here I go go go keep going which is kind of how i live these days go go go keep breathing moment to moment can i get from here to there can i get to the bathroom can i get to the kitchen can i get through dinner i don't feel so good what is that pain in my ...oh good the pain is gone or is that the pain in my...i should take a nap and i think then the pain in my ...what, oh yeah, i did forget that medicine, thank you and ouch the pain in my chest. f. I think that was a little air bubble bursting. ouch. over now. funny that it hurts the most when it's still working and then POOF when it breaks it doesn't hurt anymore. it is cold here. i walked in the cold to my car and i thought my oxygen was on 3 continuous but it was really not on at all. the little nobby thing was stuck between 2L and 3L so I got no L and I was walk walk walking shuffling fast in the cold and feeling like this is not good this is not good this is not good what is that pain in my ... i think i'll just sit in my ... maybe when i warm up my . . . god there's that pain in my ... ow. ow ow OW. fuck. i've got to get going. i drove half way home before realizing there was no cold air blowing up my nose, pulling over to see my oxygen wasn't even on so that is the reason for the pain in my . . . ow. ow ow OW. i need my new lungs nOW.


ha. not so moving as some others, but gets the point across. goodnight- biPap for me. Incidentally, when I did get home from dinner, I had to go on BiPap pretty quick because I was exhausted. I must've been off of O2 for 10 or 15 minutes AND walking to my car, and waiting for it warm up, and driving half way home before I pulled over. I'm glad I pulled over. Just when my neurotic checking my o2 by pulling it out of my nose was wearing off! I feel better now but jeebers.

A CGUnBlogger said...

i know im not in as much pain as you. but i hate when youre breathing and then its exactly like you described... literally made me laugh out loud b/c its what I think in my head.

oh and I like the "best of unblog"... I wouldnt mind be quoted (if I ever said anything good enough for it haha), anoyn (I cant spell anoynomously) though, though no one knows me but i like the idea of the super secret unblog haha...

A CGUnBlogger said...

I play a game with myself sometimes when I don't feel good. It goes something like this: At 8:35 I'll take my shower. Then sit down. At 8:52 I'll brush my hair. Then sit down. At 9:01 I'll brush my teeth. Then sit down. And so on, and so on. Sometimes it is the only way I can get anything accomplished when I feel like shit.

And I've completely done the whole walk around and not realized my O2 was off before. Until I got back and checked my sats and they were in the 70's. You'd think I'd be more aware of my surroundings, but I swear to god, if something isn't stapled to my forehead there is a good chance I won't remember it. I blame it all on CF. LOL.

Jessica said...

nothing really to add here, except I still love your posts. And I love your description of the thought process w/ the pain. And I agree w/ [that other CGUnBlogger] on the little breaks while getting ready...but usually, when I feel awful, I put off getting ready until thelastpossiblesecond so it's not really an option. That way, in my crazy pink lady brain, when I look like crap (which I would whether it took 2 hours or 15 minutes, feeling that bad)I can blame it on "running out of time," instead of "Yeah, it took me hours, but I can't breathe and this is as good as it's going to get right now. Enjoy!" Isn't THAT rational?!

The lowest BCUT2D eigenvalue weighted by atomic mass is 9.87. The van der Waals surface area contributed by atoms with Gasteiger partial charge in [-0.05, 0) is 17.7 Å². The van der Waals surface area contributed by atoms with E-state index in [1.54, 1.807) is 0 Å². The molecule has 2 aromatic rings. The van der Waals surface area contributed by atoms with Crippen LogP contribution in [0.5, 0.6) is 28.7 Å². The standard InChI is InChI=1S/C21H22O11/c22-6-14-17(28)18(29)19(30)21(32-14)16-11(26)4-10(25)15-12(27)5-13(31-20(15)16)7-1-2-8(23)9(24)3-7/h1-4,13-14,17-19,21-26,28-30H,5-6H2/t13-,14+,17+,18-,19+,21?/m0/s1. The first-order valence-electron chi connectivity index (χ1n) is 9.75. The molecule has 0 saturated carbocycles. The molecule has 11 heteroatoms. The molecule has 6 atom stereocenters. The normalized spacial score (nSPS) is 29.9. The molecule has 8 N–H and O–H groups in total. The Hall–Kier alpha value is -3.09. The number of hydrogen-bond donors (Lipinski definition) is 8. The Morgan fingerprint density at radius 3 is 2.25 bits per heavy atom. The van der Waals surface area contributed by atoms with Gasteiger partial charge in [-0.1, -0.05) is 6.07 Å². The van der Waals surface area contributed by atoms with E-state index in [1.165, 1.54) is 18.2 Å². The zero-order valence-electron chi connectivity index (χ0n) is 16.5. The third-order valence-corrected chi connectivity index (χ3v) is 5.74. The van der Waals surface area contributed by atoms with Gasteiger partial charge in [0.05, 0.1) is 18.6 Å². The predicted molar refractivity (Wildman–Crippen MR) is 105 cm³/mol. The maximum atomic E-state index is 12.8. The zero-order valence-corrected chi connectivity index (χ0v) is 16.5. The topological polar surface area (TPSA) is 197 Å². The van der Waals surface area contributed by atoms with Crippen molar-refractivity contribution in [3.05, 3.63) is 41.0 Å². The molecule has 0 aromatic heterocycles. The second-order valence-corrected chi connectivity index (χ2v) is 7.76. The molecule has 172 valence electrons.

I do roll my desk chair over into my bathroom and sit while I do makeup, though. That helps. Can't sit while I do my hair, no idea why, but it never works right.

Also, unless I preface it with "sweet lord please never publish this thought anywhere but here", you can use my comments, anon or non-anon (reminds me of the Jeff Dunham Peanut skit, "Sah-Nah-TAH-ah-NAH").

YAY! Hope you enjoyed this edition!
Goodnight! CG


  1. This confirms your wisdom in starting the UNblog and keeping the qualifications for readership to only CFers and writers. Clearly you continue to help people in ways they maybe didn't even know would be helpful, and your writing speaks to everyone. :)

  2. This is an amazing post! I've been thinking a great deal about what it means to be dependent and when / where does one (should one?) relinquish control. I feel like I am not a very gracious person... I have a nagging sense I owe someone when they do something thoughtful for me. I may think like this because when I do something for someone, sometimes I am looking for something in return! But never for people I'm close to. So I'm trying to grow that group, become more gracious and minimize the exposure to the takers.

  3. @Jessica - When you said "And I agree with [that other CGUNblogger] on the little breaks when getting ready."

    LOL ~ I only get to that point when I've moved past my pentant for procrastinating. It has to be a last ditch effort for me to get my shit together before somebody realises that I really might not be able to do it myself and offers help. I am *NOT* good about asking for or accepting help. My warped little peanut of a brain always tries to turn help into pity.


Thanks for commenting! Your comment will be posted ! -CG